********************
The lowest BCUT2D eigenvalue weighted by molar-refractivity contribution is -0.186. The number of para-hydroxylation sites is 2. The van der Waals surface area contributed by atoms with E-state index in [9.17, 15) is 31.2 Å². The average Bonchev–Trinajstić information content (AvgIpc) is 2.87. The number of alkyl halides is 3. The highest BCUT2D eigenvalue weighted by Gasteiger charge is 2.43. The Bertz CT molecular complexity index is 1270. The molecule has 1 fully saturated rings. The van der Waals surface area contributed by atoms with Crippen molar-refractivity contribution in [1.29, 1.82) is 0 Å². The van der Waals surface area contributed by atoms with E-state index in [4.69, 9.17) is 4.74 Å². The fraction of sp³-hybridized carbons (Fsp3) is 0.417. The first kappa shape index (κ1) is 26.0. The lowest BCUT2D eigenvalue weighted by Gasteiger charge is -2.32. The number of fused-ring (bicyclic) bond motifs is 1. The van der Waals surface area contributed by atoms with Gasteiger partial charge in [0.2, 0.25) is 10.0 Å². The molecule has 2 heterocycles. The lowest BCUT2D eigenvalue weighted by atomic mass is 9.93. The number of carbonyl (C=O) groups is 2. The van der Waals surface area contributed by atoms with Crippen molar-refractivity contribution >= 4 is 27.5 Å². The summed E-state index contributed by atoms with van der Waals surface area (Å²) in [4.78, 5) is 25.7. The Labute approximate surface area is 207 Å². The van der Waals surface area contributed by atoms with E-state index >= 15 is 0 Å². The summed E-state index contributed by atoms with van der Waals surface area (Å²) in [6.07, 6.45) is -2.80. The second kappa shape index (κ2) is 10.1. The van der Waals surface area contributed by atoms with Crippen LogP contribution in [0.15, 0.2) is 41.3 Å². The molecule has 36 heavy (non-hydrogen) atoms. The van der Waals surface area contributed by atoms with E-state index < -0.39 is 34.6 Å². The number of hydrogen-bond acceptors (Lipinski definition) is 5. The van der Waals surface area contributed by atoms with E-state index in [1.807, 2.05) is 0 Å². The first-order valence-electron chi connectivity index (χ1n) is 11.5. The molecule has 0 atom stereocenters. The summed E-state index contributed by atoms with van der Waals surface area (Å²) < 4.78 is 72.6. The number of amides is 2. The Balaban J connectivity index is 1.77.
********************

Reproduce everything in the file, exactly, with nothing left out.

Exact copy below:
The lowest BCUT2D eigenvalue weighted by molar-refractivity contribution is -0.186. The number of para-hydroxylation sites is 2. The van der Waals surface area contributed by atoms with E-state index in [9.17, 15) is 31.2 Å². The average Bonchev–Trinajstić information content (AvgIpc) is 2.87. The number of alkyl halides is 3. The highest BCUT2D eigenvalue weighted by Gasteiger charge is 2.43. The Bertz CT molecular complexity index is 1270. The molecule has 1 fully saturated rings. The van der Waals surface area contributed by atoms with Crippen molar-refractivity contribution in [1.29, 1.82) is 0 Å². The van der Waals surface area contributed by atoms with E-state index in [4.69, 9.17) is 4.74 Å². The fraction of sp³-hybridized carbons (Fsp3) is 0.417. The first kappa shape index (κ1) is 26.0. The lowest BCUT2D eigenvalue weighted by Gasteiger charge is -2.32. The number of fused-ring (bicyclic) bond motifs is 1. The van der Waals surface area contributed by atoms with Gasteiger partial charge in [0.2, 0.25) is 10.0 Å². The molecule has 2 heterocycles. The lowest BCUT2D eigenvalue weighted by atomic mass is 9.93. The number of carbonyl (C=O) groups is 2. The van der Waals surface area contributed by atoms with Crippen molar-refractivity contribution >= 4 is 27.5 Å². The summed E-state index contributed by atoms with van der Waals surface area (Å²) in [4.78, 5) is 25.7. The Labute approximate surface area is 207 Å². The van der Waals surface area contributed by atoms with E-state index >= 15 is 0 Å². The summed E-state index contributed by atoms with van der Waals surface area (Å²) in [6.07, 6.45) is -2.80. The second kappa shape index (κ2) is 10.1. The van der Waals surface area contributed by atoms with Crippen LogP contribution in [0.15, 0.2) is 41.3 Å². The molecule has 36 heavy (non-hydrogen) atoms. The van der Waals surface area contributed by atoms with E-state index < -0.39 is 34.6 Å². The number of hydrogen-bond acceptors (Lipinski definition) is 5. The van der Waals surface area contributed by atoms with E-state index in [1.807, 2.05) is 0 Å². The first-order valence-electron chi connectivity index (χ1n) is 11.5. The molecule has 0 atom stereocenters. The summed E-state index contributed by atoms with van der Waals surface area (Å²) < 4.78 is 72.6. The number of amides is 2. The Balaban J connectivity index is 1.77.